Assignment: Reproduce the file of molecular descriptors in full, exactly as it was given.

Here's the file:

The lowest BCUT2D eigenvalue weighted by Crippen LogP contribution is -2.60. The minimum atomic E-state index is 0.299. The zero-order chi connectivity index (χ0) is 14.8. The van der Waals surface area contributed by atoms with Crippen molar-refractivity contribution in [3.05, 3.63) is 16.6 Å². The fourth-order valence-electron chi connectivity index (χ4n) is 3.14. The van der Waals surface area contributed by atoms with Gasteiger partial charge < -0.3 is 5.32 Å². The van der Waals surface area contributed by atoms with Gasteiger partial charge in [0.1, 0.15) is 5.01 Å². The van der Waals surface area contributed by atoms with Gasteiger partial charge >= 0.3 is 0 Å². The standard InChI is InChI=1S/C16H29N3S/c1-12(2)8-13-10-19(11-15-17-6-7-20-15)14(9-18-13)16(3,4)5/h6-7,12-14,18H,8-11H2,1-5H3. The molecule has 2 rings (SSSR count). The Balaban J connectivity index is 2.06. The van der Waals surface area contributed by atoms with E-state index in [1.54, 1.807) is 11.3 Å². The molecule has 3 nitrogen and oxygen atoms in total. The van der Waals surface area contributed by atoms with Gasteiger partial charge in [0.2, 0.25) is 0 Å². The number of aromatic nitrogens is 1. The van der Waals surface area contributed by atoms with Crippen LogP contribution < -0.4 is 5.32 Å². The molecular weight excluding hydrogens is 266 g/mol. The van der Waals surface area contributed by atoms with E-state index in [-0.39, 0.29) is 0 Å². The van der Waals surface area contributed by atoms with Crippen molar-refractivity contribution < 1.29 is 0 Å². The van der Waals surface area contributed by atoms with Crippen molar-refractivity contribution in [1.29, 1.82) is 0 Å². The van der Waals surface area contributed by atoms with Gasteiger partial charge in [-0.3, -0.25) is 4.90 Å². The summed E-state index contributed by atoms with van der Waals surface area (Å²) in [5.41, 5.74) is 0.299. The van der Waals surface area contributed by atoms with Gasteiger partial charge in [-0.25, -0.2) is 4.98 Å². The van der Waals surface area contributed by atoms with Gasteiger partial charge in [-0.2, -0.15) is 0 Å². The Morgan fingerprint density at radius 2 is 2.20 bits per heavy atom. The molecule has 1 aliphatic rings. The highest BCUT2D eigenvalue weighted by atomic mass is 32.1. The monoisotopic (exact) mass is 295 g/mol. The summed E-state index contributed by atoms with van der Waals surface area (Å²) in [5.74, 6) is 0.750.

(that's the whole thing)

The lowest BCUT2D eigenvalue weighted by Crippen LogP contribution is -2.60. The minimum atomic E-state index is 0.299. The zero-order chi connectivity index (χ0) is 14.8. The van der Waals surface area contributed by atoms with Crippen molar-refractivity contribution in [3.05, 3.63) is 16.6 Å². The fourth-order valence-electron chi connectivity index (χ4n) is 3.14. The van der Waals surface area contributed by atoms with Gasteiger partial charge < -0.3 is 5.32 Å². The van der Waals surface area contributed by atoms with Gasteiger partial charge in [0.1, 0.15) is 5.01 Å². The van der Waals surface area contributed by atoms with Gasteiger partial charge >= 0.3 is 0 Å². The standard InChI is InChI=1S/C16H29N3S/c1-12(2)8-13-10-19(11-15-17-6-7-20-15)14(9-18-13)16(3,4)5/h6-7,12-14,18H,8-11H2,1-5H3. The molecule has 2 rings (SSSR count). The Balaban J connectivity index is 2.06. The van der Waals surface area contributed by atoms with E-state index in [1.54, 1.807) is 11.3 Å². The molecule has 3 nitrogen and oxygen atoms in total. The van der Waals surface area contributed by atoms with Gasteiger partial charge in [0.2, 0.25) is 0 Å². The number of aromatic nitrogens is 1. The van der Waals surface area contributed by atoms with Crippen LogP contribution < -0.4 is 5.32 Å². The molecular weight excluding hydrogens is 266 g/mol. The van der Waals surface area contributed by atoms with E-state index in [-0.39, 0.29) is 0 Å². The van der Waals surface area contributed by atoms with Crippen molar-refractivity contribution < 1.29 is 0 Å². The van der Waals surface area contributed by atoms with Crippen molar-refractivity contribution in [1.29, 1.82) is 0 Å². The van der Waals surface area contributed by atoms with Gasteiger partial charge in [-0.3, -0.25) is 4.90 Å². The summed E-state index contributed by atoms with van der Waals surface area (Å²) in [5.41, 5.74) is 0.299. The van der Waals surface area contributed by atoms with Gasteiger partial charge in [-0.25, -0.2) is 4.98 Å². The van der Waals surface area contributed by atoms with Gasteiger partial charge in [-0.2, -0.15) is 0 Å². The Morgan fingerprint density at radius 2 is 2.20 bits per heavy atom. The molecule has 1 aliphatic rings. The highest BCUT2D eigenvalue weighted by atomic mass is 32.1. The monoisotopic (exact) mass is 295 g/mol. The summed E-state index contributed by atoms with van der Waals surface area (Å²) in [5.74, 6) is 0.750.